Posted by BBC Research and Development on , last updated

It’s been a big year in BBC News Labs writes Allison Shultes. We’ve delivered a number of products, from graphics reversioning tools to news bots, and we’ve worked with teams from the World Service to Visual Journalism to R&D to drive innovation forward within BBC News.

It’s been a big year in BBC News Labs. We’ve delivered a number of products, from graphics reversioning tools to news bots, and we’ve worked with teams from the World Service to Visual Journalism to R&D to drive innovation forward within BBC News.

A big focus of News Labs in 2016 has been video reversioning and production workflows. We’re closing the year with a finished ALTO web application – a video translation workflow that allows journalists to reversion videos using text-to-speech technologies and synthesised voices. We added new features that give the user more control over the pronunciation of the synthetic voices and the intelligibility of sentences. We’re getting ready to hand over the tool to production, where it will be maintained after being introduced into journalists’ day-to-day workflows.

We’ve also begun successfully introducing our GraFix tool to Language Service teams, allowing producers to easily repurpose graphics templates and social videos with text overlays directly from their browsers. This product speeds up the process of reversioning English-language graphics templates into a target language. Feedback from the head of the BBC Japanese news site, one of the first places where GraFix was introduced, has said that the tool will be “very, very useful” going forward, and we’ve heard from other World Service producers that GraFix has enabled even faster and more efficient workflows for BBC journalists.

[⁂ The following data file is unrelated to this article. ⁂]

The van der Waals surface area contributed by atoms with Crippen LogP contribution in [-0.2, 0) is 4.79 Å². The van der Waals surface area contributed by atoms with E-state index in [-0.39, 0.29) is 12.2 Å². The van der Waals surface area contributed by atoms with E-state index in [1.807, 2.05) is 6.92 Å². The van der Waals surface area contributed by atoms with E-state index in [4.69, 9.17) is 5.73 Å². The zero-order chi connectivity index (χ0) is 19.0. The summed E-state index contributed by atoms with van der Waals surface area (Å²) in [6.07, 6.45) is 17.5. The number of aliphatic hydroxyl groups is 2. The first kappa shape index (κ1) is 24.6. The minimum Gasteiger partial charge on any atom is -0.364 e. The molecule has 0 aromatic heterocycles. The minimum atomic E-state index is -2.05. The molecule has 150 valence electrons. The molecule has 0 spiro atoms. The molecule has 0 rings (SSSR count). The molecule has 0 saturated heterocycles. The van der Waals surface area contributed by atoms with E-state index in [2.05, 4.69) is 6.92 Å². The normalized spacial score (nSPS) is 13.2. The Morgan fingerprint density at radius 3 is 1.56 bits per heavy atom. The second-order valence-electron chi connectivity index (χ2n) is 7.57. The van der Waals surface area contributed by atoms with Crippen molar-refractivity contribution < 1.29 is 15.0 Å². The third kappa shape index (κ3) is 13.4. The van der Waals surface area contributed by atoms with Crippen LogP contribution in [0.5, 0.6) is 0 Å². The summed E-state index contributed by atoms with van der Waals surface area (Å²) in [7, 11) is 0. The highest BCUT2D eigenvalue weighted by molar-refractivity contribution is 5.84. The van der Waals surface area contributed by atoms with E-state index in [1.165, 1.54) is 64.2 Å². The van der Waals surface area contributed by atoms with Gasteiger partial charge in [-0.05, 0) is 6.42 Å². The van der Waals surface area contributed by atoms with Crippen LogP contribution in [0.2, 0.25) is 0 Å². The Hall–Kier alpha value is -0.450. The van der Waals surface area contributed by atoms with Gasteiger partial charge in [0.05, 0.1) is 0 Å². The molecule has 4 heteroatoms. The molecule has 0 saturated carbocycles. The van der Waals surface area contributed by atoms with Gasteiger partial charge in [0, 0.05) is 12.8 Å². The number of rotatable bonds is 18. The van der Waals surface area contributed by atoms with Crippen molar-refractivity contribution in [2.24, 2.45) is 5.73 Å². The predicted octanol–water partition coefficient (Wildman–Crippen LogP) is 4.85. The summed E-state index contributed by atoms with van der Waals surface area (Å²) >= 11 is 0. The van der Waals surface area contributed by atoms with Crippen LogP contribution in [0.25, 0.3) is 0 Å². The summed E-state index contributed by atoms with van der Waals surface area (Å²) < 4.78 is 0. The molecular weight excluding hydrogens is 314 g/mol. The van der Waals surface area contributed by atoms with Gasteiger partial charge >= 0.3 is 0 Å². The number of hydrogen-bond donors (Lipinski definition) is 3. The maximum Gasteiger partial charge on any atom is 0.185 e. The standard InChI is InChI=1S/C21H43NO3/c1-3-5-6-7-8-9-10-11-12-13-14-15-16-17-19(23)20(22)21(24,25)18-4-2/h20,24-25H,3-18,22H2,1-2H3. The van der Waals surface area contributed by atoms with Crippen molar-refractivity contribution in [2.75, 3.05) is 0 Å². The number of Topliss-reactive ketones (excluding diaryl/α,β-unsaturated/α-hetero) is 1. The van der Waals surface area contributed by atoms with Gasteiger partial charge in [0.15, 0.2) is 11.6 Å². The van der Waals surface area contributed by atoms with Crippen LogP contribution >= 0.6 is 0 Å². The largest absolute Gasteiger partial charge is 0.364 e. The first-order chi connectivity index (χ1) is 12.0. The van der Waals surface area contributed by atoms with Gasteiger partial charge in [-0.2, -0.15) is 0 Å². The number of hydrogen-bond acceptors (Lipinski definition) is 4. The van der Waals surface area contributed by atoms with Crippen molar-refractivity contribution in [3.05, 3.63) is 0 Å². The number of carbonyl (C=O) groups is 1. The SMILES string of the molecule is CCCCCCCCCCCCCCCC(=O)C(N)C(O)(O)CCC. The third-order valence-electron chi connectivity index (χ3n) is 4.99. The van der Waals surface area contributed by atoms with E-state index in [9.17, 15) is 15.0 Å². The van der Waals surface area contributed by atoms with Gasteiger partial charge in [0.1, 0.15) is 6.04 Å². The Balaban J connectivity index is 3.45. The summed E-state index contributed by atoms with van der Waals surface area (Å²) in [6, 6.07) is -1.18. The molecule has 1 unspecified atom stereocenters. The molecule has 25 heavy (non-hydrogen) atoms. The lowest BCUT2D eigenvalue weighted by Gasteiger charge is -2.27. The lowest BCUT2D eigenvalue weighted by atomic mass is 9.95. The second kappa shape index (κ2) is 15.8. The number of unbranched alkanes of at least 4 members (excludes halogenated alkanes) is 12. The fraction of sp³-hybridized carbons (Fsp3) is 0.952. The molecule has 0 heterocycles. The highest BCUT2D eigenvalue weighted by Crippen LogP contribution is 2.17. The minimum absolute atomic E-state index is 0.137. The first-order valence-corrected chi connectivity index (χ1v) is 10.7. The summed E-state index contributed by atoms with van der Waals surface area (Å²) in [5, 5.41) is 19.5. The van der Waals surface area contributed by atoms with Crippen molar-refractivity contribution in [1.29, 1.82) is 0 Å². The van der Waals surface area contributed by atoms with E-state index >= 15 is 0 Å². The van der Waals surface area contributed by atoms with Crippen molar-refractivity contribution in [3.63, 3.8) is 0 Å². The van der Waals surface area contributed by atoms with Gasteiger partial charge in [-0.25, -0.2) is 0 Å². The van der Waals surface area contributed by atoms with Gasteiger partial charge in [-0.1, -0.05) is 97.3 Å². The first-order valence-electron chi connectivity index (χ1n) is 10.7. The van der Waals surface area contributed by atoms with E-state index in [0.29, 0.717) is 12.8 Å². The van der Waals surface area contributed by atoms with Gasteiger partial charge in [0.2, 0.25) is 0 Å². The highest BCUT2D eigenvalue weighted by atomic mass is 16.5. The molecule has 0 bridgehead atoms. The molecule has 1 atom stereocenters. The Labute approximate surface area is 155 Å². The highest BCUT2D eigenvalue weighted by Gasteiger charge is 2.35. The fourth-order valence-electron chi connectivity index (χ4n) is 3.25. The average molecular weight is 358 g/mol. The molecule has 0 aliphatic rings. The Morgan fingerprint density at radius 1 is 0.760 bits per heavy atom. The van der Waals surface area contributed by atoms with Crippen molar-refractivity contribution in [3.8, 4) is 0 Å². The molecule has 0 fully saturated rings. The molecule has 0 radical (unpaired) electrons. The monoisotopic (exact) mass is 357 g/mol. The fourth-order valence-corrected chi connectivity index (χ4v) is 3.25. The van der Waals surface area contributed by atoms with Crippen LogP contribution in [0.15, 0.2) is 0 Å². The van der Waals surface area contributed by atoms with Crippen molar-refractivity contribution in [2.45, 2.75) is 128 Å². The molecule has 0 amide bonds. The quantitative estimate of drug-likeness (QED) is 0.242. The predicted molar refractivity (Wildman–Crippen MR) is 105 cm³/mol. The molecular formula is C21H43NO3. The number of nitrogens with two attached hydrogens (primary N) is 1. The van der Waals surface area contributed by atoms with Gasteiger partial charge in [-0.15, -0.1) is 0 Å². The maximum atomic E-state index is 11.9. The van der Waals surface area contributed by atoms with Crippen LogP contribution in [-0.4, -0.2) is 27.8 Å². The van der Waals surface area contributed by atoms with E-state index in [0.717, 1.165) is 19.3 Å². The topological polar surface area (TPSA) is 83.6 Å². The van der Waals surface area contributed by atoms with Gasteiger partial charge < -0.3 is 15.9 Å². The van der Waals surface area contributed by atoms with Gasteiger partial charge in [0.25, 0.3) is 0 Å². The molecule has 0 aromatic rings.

A screenshot showing a text entry page from the GraFix system.
Our GraFix tool lets producers easily reversion graphics templates from their browsers.

In the realm of video tools for production, we’ve made significant headway on our Online Content Toolkit (OCTO), a project exploring media editing, repurposing and augmentation based on the results of intelligent analysis. We're using enrichment processes like automatic speech transcription, concept extraction and shot detection on BBC News production content and aggregating the results in a central repository, which then forms the basis of specialised tools. Going forward, we’re interested in exploring the automated generation of subtitles and repurposing of video content for users on low-bandwidth connections.

Our bot work has also been a success for our team. In November we launched the BBC Mundo Messenger bot in collaboration with BBC Mundo and the World Service — the corporation’s first news bot for Facebook Messenger. We plan to continue implementing new analytics in order to get a better understanding of how our audiences interact with a news bot service.

The BBC Mundo Facebook Messenger bot in use on a mobile phone.
The BBC Mundo Messenger bot launched this October.